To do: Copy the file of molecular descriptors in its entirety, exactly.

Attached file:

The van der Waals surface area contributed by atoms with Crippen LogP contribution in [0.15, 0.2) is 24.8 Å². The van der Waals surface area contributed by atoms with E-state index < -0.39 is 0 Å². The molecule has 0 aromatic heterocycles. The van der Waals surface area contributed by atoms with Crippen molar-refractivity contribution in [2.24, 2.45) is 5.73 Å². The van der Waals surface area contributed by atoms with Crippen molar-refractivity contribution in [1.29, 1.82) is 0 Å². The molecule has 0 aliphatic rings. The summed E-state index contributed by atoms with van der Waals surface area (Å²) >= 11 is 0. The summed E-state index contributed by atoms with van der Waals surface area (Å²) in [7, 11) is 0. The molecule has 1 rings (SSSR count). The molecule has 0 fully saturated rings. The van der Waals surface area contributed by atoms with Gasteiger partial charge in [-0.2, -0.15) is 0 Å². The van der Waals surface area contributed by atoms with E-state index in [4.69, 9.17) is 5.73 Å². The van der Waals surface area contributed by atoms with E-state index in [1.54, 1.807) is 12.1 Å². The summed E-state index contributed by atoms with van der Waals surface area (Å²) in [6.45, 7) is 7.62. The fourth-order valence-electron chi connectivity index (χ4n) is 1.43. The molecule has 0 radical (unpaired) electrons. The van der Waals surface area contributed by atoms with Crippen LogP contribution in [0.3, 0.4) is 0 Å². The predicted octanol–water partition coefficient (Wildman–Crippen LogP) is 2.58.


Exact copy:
The van der Waals surface area contributed by atoms with Crippen LogP contribution in [0.15, 0.2) is 24.8 Å². The van der Waals surface area contributed by atoms with E-state index < -0.39 is 0 Å². The molecule has 0 aromatic heterocycles. The van der Waals surface area contributed by atoms with Crippen molar-refractivity contribution in [2.24, 2.45) is 5.73 Å². The van der Waals surface area contributed by atoms with Crippen molar-refractivity contribution in [1.29, 1.82) is 0 Å². The molecule has 0 aliphatic rings. The summed E-state index contributed by atoms with van der Waals surface area (Å²) >= 11 is 0. The summed E-state index contributed by atoms with van der Waals surface area (Å²) in [7, 11) is 0. The molecule has 1 rings (SSSR count). The molecule has 0 fully saturated rings. The van der Waals surface area contributed by atoms with Gasteiger partial charge in [-0.2, -0.15) is 0 Å². The van der Waals surface area contributed by atoms with E-state index in [4.69, 9.17) is 5.73 Å². The van der Waals surface area contributed by atoms with E-state index in [1.54, 1.807) is 12.1 Å². The summed E-state index contributed by atoms with van der Waals surface area (Å²) in [6.45, 7) is 7.62. The fourth-order valence-electron chi connectivity index (χ4n) is 1.43. The molecule has 0 radical (unpaired) electrons. The van der Waals surface area contributed by atoms with Crippen LogP contribution in [0.3, 0.4) is 0 Å². The predicted octanol–water partition coefficient (Wildman–Crippen LogP) is 2.58.